The Marshals say that when the defendant went through the magnetometer he activated it, indicating that he was carrying metal on his person or in his carry-on bag. As is apparently usual, he was asked to go through the magnetometer a second time, and he did so. Again he activated the magnetometer. Since the defendant was -- seemingly -- a selectee, Marshal Whitty, as spokesman for himself and Marshal Walsh, identified himself, told the defendant that he had activated the magnetometer and asked him whether he had identification with him. He immediately explained that he did, but that the G. Hewitt ticket he was carrying was not in his name, which, he said, was David Mitchell. He produced Mitchell identification and was, or had just been, holding the Hewitt ticket. (Later, after arrest he produced the Hewitt SSA and Youth cards.) Defendant was then patted down, and nothing that could have activated the magnetometer was found on his person. His carry-on bag was then felt and, on opening the bag, a clasp knife or jackknife was found which evidently could have activated the magnetometer. There was also in the bag a rather tightly wrapped bundle in an ordinary brownish kraft paper bag and below that a smaller foil-wrapped package. The Marshal lifted out the foil-wrapped package, opened it sufficiently to observe that it had a white powdery substance in it and asked the defendant what it was. The defendant said it was heroin. The Marshal then opened the brown paper bag and saw that it contained glassine envelopes like those usual in the drug trade. The defendant was immediately asked to go to the Marshal's office. There is no question whatever but that he was not free to go from the moment he said, "Heroin," on. In the Marshal's office a field test was performed, the substance in both packages was indicated to be heroin, and defendant was formally placed under arrest for the possession of narcotics. He was not arrested for attempting to board an aircraft carrying a dangerous weapon about his person (49 U.S.C. § 1472(l)), and Marshal Whitty is clear that there was no intention of arresting the defendant for possessing the knife or for attempting to board an aircraft while carrying a knife.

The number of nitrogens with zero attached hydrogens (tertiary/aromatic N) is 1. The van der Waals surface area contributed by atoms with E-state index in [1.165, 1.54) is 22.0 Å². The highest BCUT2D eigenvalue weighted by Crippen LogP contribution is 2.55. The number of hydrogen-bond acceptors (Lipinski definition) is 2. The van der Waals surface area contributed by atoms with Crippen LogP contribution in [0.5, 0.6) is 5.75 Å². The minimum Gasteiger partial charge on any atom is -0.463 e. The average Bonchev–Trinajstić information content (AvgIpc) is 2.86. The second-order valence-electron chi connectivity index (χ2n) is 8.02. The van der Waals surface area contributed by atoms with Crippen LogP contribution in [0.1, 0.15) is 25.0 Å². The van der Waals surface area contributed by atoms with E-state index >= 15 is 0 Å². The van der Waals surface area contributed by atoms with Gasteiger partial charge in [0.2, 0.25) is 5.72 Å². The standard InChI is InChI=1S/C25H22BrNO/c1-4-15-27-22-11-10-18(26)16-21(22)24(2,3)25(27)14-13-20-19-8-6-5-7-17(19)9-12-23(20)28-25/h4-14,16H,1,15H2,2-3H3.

The defendant's version is very different. He says that after the passengers went through the magnetometer frame instead of going to the right and through the passage leading to the jetway, they went left to the general corridor and along it to a staircase or escalator that led down to ground level, to board the plane there rather than through the jetway. He insists that the passengers, after they went through the magnetometer and turned left into the general corridor, went along to the staircase or escalator and were fed down the escalator or staircase under the guidance of a black airlines official in groups of two or three. He says that it was taking quite a while, so he went back into the boarding area (which would have required him again to pass through the magnetometer) and sat and waited; that then, when the line had dwindled substantially to nothing, he got up, went through the magnetometer again, and was passed by the airlines official down the staircase. He says the Marshal was at the foot of the staircase and that the Marshal asked him whether he had any metal on him, and he said that he did not. He says that then his bag was searched and the paper bag pulled out, and, asked what was in it, he said Deodorant and cologne. He says that the Marshal looked into it and saw the glassine bags and said, Come with me you're under arrest. He insists that he had no knife in his carry-on bag and that Marshal Walsh was not even present when this happened. He says that he was then taken to the Marshal's office and Mr. Walsh was there. Then he said the heroin was field tested, and when the field test was evidently positive, he says that he was asked whether he knew what the substance in the brown bag was, and that, at first, he said that he did not, and, when asked again, after the field test, that he then said it looked like heroin.